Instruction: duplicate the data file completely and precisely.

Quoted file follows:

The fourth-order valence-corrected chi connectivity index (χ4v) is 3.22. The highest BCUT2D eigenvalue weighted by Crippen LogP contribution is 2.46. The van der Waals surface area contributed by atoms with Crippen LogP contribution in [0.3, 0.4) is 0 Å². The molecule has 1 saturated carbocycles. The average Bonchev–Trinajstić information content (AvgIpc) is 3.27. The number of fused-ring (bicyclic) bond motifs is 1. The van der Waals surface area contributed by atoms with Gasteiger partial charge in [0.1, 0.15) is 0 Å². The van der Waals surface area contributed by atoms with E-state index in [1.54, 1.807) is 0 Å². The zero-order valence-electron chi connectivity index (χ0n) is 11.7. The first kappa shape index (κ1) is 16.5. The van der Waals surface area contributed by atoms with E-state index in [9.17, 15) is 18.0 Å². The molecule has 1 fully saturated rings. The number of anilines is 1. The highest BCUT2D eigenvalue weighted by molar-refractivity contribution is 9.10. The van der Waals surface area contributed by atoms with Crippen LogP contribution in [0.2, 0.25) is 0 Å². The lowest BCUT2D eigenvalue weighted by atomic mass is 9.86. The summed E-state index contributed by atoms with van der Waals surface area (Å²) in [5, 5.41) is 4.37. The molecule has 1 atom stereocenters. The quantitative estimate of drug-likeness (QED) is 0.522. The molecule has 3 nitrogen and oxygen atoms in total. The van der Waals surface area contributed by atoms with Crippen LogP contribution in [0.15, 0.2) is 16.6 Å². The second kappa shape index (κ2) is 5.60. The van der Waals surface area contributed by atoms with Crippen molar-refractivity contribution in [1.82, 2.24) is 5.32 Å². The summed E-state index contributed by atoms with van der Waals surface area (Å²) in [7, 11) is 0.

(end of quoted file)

The fourth-order valence-corrected chi connectivity index (χ4v) is 3.22. The highest BCUT2D eigenvalue weighted by Crippen LogP contribution is 2.46. The van der Waals surface area contributed by atoms with Crippen LogP contribution in [0.3, 0.4) is 0 Å². The molecule has 1 saturated carbocycles. The average Bonchev–Trinajstić information content (AvgIpc) is 3.27. The number of fused-ring (bicyclic) bond motifs is 1. The van der Waals surface area contributed by atoms with Gasteiger partial charge in [0.1, 0.15) is 0 Å². The van der Waals surface area contributed by atoms with E-state index in [1.54, 1.807) is 0 Å². The zero-order valence-electron chi connectivity index (χ0n) is 11.7. The first kappa shape index (κ1) is 16.5. The van der Waals surface area contributed by atoms with E-state index in [9.17, 15) is 18.0 Å². The molecule has 1 fully saturated rings. The number of anilines is 1. The highest BCUT2D eigenvalue weighted by molar-refractivity contribution is 9.10. The van der Waals surface area contributed by atoms with Crippen LogP contribution in [0.2, 0.25) is 0 Å². The lowest BCUT2D eigenvalue weighted by atomic mass is 9.86. The summed E-state index contributed by atoms with van der Waals surface area (Å²) in [5, 5.41) is 4.37. The molecule has 1 atom stereocenters. The quantitative estimate of drug-likeness (QED) is 0.522. The molecule has 3 nitrogen and oxygen atoms in total. The van der Waals surface area contributed by atoms with Crippen LogP contribution in [0.15, 0.2) is 16.6 Å². The second kappa shape index (κ2) is 5.60. The van der Waals surface area contributed by atoms with Crippen molar-refractivity contribution in [1.82, 2.24) is 5.32 Å². The summed E-state index contributed by atoms with van der Waals surface area (Å²) in [7, 11) is 0.